INDIANAPOLIS -- IndyCar racing's biggest name was emotionally shaken Friday as Danica Patrick was involved in an incident on pit lane during Friday's practice at the Indianapolis Motor Speedway when her car hit a crew member from another team in pit lane.

Patrick, who gained fame as the first female driver ever to win in a major close-course racing series when the IndyCar driver drove to victory at Twin Ring Motegi in Japan on April 19, came into the pits and hit Charles (Chuck) Buckman, the chief mechanic for Brazilian driver Mario Moraes at Dale Coyne Racing.

According to Dr. Mike Ollinger, the director of Medical Affairs for the Indy Racing League, Buckman suffered a concussion along with scalp and facial lacerations. He was transported to Methodist Hospital for treatment where he is being held overnight.

"I really don't remember how it happened," Buckman said. "All I remember is I was talking with someone on Marco Andretti's team and then everything is blank from that point.

"I will be OK and hopefully back to work in a day or two."

Sources in Gasoline Alley indicated Patrick and some of her crew members were distraught after the incident, which threw the crew member over her car before he went face down to the ground.

"It's really, really unfortunate what happened today," Patrick said. "Our thoughts and prayers are with him and his family. Hopefully he can get back to the track soon and do what he loves."

Patrick would not accept any questions after making her statement and Andretti Green Racing team members said they would not take any further questions on the incident "in the days to come."

Her teammate, Marco Andretti, commented on how congested pit area was during Friday's practice session after he was second quickest during Friday's session at 226.710 miles per hour. Scott Dixon was the fastest at 225.968 mph.

Andretti had a clear view of what happened.

"It's a dangerous situation; a crowded pit lane, a lot going on," Andretti said. "You don't like to see that kind of thing but it's not Danica's fault. Stuff happens. Racing is dangerous. We're very concerned and hopefully it will turn out good."

Friday's practice was called because of rain at 3:53 p.m. Eastern Daylight Time. It was scheduled to run until 6 p.m. It was the first practice held at the Indianapolis Motor Speedway after the last two days were complete washouts.

Because of that, when the track went green at 12 noon there was a significant amount of traffic trying to get up to speed before Saturday's Pole Day for the 92nd Indianapolis 500. With lots of traffic on pit lane and pedestrian traffic behind the pits, it made for a congested situation.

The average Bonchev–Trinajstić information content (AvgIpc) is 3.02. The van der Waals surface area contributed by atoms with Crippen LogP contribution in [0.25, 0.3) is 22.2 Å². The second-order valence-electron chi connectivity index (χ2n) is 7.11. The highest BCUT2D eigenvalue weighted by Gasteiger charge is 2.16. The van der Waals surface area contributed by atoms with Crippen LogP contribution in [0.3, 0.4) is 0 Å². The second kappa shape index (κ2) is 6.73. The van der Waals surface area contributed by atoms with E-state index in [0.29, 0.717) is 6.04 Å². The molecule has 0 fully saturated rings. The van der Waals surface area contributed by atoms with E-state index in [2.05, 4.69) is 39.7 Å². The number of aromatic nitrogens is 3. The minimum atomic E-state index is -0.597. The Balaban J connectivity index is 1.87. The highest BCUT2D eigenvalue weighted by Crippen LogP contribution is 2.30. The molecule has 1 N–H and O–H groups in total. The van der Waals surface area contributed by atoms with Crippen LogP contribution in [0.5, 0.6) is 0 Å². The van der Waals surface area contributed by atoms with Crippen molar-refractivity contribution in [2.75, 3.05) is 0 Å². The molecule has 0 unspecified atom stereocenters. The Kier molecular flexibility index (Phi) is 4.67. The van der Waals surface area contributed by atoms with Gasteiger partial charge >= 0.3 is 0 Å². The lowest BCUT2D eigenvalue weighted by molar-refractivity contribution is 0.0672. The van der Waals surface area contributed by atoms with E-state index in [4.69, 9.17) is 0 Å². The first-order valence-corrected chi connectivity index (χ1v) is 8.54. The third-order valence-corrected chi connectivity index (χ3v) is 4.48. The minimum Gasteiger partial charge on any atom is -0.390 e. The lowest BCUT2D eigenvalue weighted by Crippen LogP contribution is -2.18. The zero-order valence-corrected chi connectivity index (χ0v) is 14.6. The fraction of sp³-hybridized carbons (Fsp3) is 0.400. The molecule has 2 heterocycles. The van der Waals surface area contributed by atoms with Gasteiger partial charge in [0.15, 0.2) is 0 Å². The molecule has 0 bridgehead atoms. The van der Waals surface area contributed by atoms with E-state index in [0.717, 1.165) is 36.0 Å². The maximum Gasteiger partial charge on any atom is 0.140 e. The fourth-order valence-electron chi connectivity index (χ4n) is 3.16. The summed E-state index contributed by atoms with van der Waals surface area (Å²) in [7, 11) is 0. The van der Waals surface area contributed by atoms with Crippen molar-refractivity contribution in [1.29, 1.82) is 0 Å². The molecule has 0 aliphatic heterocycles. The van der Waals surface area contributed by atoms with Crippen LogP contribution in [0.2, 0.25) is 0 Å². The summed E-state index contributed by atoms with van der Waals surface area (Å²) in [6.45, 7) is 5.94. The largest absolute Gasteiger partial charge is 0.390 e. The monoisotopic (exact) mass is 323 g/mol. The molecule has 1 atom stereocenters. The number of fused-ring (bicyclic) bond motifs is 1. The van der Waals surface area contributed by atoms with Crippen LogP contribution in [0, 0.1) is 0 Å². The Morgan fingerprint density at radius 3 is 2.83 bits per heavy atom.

"He was actually walking down pit lane (running an errand) down by the Andretti Green pits," said Dale Coyne Racing chief mechanic Mitch Davis. "The Green guys said he was walking along, looked back at Marco Andretti, stepped to the right and when he did he stepped right in front of her. He was going back to the garage to get something.

"Danica's team is torn up."

Mike Hull, the managing director of Target/Chip Ganassi Racing, was at Methodist Hospital to check on rookie driver Alex Lloyd, who crashed in the first turn early in practice and was taken to the hospital after he complained of neck pain. He relayed information to Davis on Buckman's condition.

"Mike Hull told us that he has a big old grapefruit knot on the side of his head but he's awake and alert," Davis said. "He's in a lot of pain but we're OK with the pain just as long as he's alive.

"We can help him deal with the pain."

Dale Coyne Racing has Brazilian drivers Bruno Junqueira and Moraes on the team. It is one of the new teams to IndyCar that came over from Champ Car after unification but Buckman and Davis are longtime crew members in the IndyCar Series.

"Wrong place, wrong time," Coyne said. "He was just walking down pit road to go back to the garage to get some stuff. I talked to the Green guys afterwards and they were motioning people to stop. There was some confusion who was stopping and who wasn't. They got everybody stopped but Chuck and he took one more step at the same time she turned in and just clipped him.

"It knocked him out and the face cuts will heal but it's the concussion they are concerned about. At least he didn't get thrown down like a rag doll. He got clipped by the front wing and got thrown over the top of the car and then did a face into the ground."

Coyne thought maybe the speed limit in the pits should have been slower for Friday's practice session because of how much traffic was in the pits and the urgency they felt with more rain expected.

"Saturday morning will be the same situation," Coyne said. "These things have happened before and will probably happen again but luckily he will be OK."

Brian Barnhart is the president of competition for the IndyCar Series and said it was disappointing because he had brought up this situation in the 10 a.m. Drivers Meeting on Friday.

"Right before I dismissed them I reminded everybody that today was a very hectic day, tomorrow is a very hectic day and tomorrow will be a hectic day with more cars in pit lane, more exposed personnel and you get clusters of people out there," Barnhart said. "In this case, there isn't anything differently that Danica could have done.

"You just have to be careful out there because there is a lot going on. One reason Chuck was out there was because of the congestion behind the pits. It is a function of being crowded and people in pit lane. That's why it is a restricted area and you have to sign a release to be out there because dangerous things can happen. Sponsors want access to pit road and want to bring their clients out there. We have 33 full month combinations and because we haven't been on track for two days, it was kind of like a race day out there. It was really crowded on pit road."

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